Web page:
Living on the 18th hole of a golf-course community was once considered the epitome of luxury and affluence. But today, some homeowners are putting down the golf clubs to five downwind from a barn instead. This new residential development model is springing up across the U.S. and focuses on modern, luxury living in a comfortable, spacious and sustainable community.
There are several labels that have been attached to these communities such as development-supported agriculture (DSA) or “agrihoods.” In essence, these are neighborhoods and housing developments built around working farms.
Some amenities that can be found in an agrihood include stables and equestrian centers, horse riding trails, hiking or walking trails, many types of sports facilities, community pools, playgrounds, fishing ponds, a farmer’s market, and event facilities.
Agrihood communities strive to provide as much energy on-site as possible through the use of wind, solar and geothermal energy, typically at least 70 percent. Homes are healthier and high-performance, built using the latest technology and green building practices.
The main difference from a suburban neighborhood is that in a DSA community, there is a commitment to preserve some of the rural land for agriculture. The kind of activities that might take place in a DSA include farming, establishing community gardens and orchards, livestock or poultry operations, or even the creation of an edible park. The idea is to attract buyers and allow neighbors to form a community based on the farm-to-table concept.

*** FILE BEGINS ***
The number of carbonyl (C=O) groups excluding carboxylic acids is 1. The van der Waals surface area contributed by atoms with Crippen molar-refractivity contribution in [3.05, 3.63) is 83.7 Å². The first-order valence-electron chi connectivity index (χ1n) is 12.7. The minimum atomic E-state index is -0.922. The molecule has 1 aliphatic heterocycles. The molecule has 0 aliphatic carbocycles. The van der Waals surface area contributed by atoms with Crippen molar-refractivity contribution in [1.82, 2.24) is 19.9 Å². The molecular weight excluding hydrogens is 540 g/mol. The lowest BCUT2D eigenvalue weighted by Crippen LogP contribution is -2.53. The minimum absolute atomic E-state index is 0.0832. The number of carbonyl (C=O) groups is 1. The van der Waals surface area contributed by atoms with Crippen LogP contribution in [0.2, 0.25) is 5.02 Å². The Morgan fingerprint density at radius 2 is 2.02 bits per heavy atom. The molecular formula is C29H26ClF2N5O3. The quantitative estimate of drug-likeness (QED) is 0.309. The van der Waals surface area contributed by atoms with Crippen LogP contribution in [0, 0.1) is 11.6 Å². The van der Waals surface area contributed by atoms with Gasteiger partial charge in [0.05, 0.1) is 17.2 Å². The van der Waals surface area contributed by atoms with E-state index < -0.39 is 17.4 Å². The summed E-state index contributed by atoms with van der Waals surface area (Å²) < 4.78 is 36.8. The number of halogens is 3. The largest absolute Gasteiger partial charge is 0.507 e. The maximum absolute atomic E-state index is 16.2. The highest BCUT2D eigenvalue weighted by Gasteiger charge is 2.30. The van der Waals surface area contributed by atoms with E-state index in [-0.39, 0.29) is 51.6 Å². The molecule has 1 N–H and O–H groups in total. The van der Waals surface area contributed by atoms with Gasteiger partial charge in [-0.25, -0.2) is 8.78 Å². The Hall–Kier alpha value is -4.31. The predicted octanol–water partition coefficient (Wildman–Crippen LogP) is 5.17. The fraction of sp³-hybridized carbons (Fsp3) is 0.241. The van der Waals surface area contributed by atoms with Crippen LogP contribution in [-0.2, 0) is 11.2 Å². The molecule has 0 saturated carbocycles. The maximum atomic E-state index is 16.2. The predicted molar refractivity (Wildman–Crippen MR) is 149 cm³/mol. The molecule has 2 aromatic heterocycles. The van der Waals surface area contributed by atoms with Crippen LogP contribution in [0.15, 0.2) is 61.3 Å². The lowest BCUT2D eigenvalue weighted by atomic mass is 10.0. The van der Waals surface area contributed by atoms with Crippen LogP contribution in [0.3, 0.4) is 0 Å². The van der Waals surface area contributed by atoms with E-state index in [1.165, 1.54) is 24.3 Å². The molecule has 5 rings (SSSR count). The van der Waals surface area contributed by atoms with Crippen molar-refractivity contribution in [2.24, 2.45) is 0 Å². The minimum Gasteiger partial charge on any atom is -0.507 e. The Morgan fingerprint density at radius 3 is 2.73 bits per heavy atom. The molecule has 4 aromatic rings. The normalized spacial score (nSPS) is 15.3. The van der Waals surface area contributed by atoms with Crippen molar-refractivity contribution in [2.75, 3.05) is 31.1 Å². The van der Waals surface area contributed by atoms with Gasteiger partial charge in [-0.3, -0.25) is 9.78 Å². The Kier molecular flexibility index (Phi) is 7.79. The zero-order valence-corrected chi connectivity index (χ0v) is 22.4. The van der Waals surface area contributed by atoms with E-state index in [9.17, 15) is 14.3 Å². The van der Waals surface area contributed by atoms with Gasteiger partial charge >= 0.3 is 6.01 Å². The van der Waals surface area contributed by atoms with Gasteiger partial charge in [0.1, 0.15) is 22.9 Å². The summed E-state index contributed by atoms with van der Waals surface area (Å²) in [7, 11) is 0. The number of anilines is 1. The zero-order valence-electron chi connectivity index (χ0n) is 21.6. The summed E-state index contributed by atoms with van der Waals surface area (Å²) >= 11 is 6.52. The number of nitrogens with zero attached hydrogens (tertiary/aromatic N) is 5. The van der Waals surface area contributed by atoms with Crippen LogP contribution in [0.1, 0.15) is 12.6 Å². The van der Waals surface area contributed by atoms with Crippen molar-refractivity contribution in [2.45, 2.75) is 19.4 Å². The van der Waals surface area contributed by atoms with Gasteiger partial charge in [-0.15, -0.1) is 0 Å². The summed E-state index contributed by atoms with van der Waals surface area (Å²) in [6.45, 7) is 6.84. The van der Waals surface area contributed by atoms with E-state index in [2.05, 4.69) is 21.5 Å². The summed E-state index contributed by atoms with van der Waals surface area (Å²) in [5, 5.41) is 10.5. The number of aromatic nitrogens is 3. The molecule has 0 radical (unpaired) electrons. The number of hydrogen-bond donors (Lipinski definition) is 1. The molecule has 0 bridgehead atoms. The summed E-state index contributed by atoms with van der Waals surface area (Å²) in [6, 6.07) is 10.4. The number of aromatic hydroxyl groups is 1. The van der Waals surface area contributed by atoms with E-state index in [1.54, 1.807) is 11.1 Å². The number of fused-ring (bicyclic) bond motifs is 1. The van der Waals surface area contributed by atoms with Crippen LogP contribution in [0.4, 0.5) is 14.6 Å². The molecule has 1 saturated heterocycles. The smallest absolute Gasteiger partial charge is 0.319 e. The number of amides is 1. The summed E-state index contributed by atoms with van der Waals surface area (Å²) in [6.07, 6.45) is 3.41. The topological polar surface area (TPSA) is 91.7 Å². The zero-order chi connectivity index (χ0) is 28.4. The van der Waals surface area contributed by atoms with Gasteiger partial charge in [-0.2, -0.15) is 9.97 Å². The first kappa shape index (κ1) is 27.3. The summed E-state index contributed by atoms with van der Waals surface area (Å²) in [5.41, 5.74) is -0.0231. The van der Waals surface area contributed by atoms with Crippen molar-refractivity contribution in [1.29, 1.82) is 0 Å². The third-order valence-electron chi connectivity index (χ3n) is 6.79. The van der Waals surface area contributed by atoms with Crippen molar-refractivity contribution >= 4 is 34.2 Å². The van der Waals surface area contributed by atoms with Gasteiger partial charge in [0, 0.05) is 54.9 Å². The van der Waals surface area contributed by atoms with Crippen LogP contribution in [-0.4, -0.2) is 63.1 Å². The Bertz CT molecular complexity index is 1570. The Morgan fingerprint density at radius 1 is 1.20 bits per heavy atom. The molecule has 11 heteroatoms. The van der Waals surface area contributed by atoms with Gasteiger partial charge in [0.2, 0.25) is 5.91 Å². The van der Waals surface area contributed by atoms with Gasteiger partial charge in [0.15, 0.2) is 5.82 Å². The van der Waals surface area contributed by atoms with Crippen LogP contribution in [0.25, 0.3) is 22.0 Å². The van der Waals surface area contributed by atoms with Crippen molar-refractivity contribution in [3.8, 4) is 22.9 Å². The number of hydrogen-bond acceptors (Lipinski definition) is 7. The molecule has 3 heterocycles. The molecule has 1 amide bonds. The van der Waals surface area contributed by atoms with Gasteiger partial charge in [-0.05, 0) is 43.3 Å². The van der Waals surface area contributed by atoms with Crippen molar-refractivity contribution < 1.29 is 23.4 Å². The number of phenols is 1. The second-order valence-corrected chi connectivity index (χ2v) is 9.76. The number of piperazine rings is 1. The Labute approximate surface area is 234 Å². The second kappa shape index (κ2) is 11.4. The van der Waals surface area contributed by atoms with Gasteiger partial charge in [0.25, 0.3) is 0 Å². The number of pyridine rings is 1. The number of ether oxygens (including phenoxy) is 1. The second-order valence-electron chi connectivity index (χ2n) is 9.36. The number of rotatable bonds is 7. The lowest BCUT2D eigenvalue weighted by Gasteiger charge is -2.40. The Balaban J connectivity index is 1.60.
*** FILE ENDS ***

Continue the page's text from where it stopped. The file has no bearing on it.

The benefit to residents includes farm-fresh produce, milk and other dairy products, country-side views and the chance to eat locally. There is little or no carbon-expen-diture when bringing the food to market, because neighbors may be able to walk to the farm to get what they need. People in the community have access to the freshest of food and know exactly the methods used to produce the food.
The sizes of these sprawling farm communities varies, but they all have hundreds of acres or more. Homes are typically built on about one acre or larger. There are many architectural styles and sizes for homes found in agrihoods, ranging from cottages to country estates.
Homeowners will typically pay association fees for yard upkeep, the working farm and community amenities.
Not all residents or even most residents of agrihoods work the land themselves. Some may volunteer to do so, but many community members are content to enjoy the natural setting, experience a healthier lifestyle that may result from fresher or sometimes organic food, and the opportunity to get directly in-volved with food cultivation if they choose.
In some agrihoods, community-supported agriculture (CSA) is available as a may to participate in the yield from the farm. Using this concept, a farmer offers a certain number of “shares” to the residents. Typically the share consists of a box of vegetables, but other farm products (eggs, milk, etc.) may be included. Interested consumers purchase a share (aka a “membership” or a “subscription”) and in return receive a box (bag, basket) of seasonal produce each week throughout the farming season.
For those who subscribe, the advantages include ultra-fresh food, with all the flavor and vitamin benefits; new vegetables and new ways of cooking; and the opportunity to develop a connection with the farmer who grows their food and learn more about how food is grown.
Access to a farm-land community doesn’t necessarily come cheap. One developer noted that homes in the community sell for an average of $700,000. Another builder offers homes with price tags that start at nearly $1.5 million for a 3800 square foot, five bedroom, and 4.5 bath home.
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